I Am a Lineman for an Asshole (With Apologies to Glen Campbell)

After I graduated from the University of Delaware I moved to State College, Pennsylvania to be reunited with Judy. We had spent my last year of schooling apart, she working as a post doc in a plant physiology lab at Penn State, and I painting and playing politics with my faculty advisers. I relaxed for a week or two and settled into my new environment, but then began to look for a job. I was weary of academia and didn’t bother to search for a job on campus, but found a help wanted ad in the newspaper for a tour guide for an attraction about fifty miles north of town. Tours of a water filled cave were given by boat, and the guides would be responsible for pointing out the wonders of an underground fairy land. I had taught a lot of classes at Delaware and figured that it wouldn’t be much of challenge to deliver a standard spiel while pointing at a stalactite or two. I sent in an application.

A week later I got a call and a woman told me that I was hired as a lineman at a tiny airport adjacent to the tourist center. I asked the caller to explain my duties and she said, “You work around airplanes…stuff like that.”

I hesitated to accept. I had learned that when someone offered me something out of the blue I was sure to regret taking the deal. I also wondered why I hadn’t been considered for the other job. I told the woman on the line that I had no experience with airplanes and that I wasn’t much of a mechanic, and she said, “You’ll get trained. Can you come in tomorrow?” I was curious and a little desperate to find a job, so I agreed.

The last country road on my sheet of directions ran between two mountain ridges. Farms and small woods lined either side, and as I drove along I occasionally saw an Amish homestead. Stern looking men wearing beards and black, wide brimmed hats tended their fields of hay and corn. Heavy draft horses pulled wagons and ancient looking farm equipment. The airport lay in a flat and wide section of the valley and consisted of two hangers and a low slung administration building. There was no tower. There was only one runway that ran about 100 yards between the hangers on either end of the strip.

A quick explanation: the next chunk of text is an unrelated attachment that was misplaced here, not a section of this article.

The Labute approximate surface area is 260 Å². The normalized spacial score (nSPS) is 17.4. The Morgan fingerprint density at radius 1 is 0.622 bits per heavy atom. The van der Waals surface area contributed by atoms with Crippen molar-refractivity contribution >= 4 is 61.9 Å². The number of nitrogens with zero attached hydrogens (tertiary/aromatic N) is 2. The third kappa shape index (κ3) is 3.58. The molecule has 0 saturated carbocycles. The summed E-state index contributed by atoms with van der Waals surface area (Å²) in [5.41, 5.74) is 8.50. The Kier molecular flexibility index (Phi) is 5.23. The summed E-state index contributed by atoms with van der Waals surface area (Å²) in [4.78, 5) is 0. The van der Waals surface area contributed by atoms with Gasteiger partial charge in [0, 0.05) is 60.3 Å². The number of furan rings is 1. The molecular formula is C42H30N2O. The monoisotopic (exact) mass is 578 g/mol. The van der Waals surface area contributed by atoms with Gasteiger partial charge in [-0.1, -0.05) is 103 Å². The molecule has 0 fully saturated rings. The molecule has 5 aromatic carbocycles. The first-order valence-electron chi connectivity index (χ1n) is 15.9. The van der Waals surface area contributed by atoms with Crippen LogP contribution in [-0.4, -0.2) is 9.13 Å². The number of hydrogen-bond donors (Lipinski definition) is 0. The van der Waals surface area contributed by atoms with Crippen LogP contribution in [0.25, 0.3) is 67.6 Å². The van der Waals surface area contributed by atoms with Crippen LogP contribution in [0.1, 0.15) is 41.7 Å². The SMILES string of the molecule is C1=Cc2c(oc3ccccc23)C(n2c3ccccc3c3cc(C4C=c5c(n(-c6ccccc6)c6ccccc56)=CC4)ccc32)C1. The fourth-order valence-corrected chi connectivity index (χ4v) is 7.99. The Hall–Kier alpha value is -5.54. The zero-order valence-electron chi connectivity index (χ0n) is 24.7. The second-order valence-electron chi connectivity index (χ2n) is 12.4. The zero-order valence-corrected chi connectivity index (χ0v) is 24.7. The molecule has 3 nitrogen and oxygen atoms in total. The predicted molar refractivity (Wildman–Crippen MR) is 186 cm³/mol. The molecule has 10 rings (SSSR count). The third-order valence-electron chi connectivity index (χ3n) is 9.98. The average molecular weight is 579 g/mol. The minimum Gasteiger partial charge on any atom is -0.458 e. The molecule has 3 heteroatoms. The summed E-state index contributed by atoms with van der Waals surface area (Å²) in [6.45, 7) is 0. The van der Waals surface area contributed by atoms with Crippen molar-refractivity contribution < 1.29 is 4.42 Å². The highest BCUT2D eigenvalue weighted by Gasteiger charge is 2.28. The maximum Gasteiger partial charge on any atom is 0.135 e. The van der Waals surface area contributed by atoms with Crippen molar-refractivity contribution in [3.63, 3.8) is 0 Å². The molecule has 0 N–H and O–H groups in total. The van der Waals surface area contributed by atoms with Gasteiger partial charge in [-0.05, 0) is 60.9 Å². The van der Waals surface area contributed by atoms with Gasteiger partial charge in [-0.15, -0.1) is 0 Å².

A heavy set, fussy man named Ken explained my duties to me. My work would include cleaning airplane interiors, gassing the Piper Cubs used by our two pilots to give rides to tourists, sweeping and mopping the hangers, cleaning toilets and urinals, hauling garbage to a landfill on the property, mowing the lawn, vacuuming and dusting the owner’s office, etc. A lineman was a glorified janitor.

I had no other prospects at the time and wanted to earn back some of the tuition that Judy and I had spent on my degree. I began to work under Ken’s close and somewhat obsessive supervision. At his direction I mowed lawns that didn’t need mowing and cleaned airplanes that were nearly spotless. He told me that I must never under any circumstances put more than two spare rolls of toilet paper in the main hanger’s guest bathroom. It wouldn’t have been unlikely if he had counted how many new urinal cakes I put out on a monthly basis in hopes of catching me wasting our supplies.

The owner was an ex-military blow hard who still liked to shout commands. One day as I vacuumed the carpet in his office he told me all about his aunt. She painted flowers and dramatically lit studies of the Nittany Lion, the cougar mascot named after Mt. Nittany, the rounded, ancient peak that overlooked the Penn State campus. He showed me a few of her stiff, amateurish paintings hung on the wall opposite his desk, and we suffered through a stilted conversation about their merits.

The mechanic was a twenty something, bow legged man who stood about five feet four. He was heavily muscled, spent a lot of time grousing about his job, and seemed to enjoy throwing his tools down in disgust when a repair went wrong. He owned a plot of land on which he was starting an orchard. He told his fellow underlings at lunch that he hoped to quit the airport once the orchard turned profitable, but that the “goddamned Amish” were undercutting his prices. I understood from him that the English speaking locals despised their peace loving, anachronistic neighbors for reasons that he didn’t bother naming. They were self evident. One day he revealed that he had been forced to hit his wife the night before when she got mouthy with him. The rest of us sat in shocked silence for a few seconds before I managed to say, “If I did that my marriage would be over.”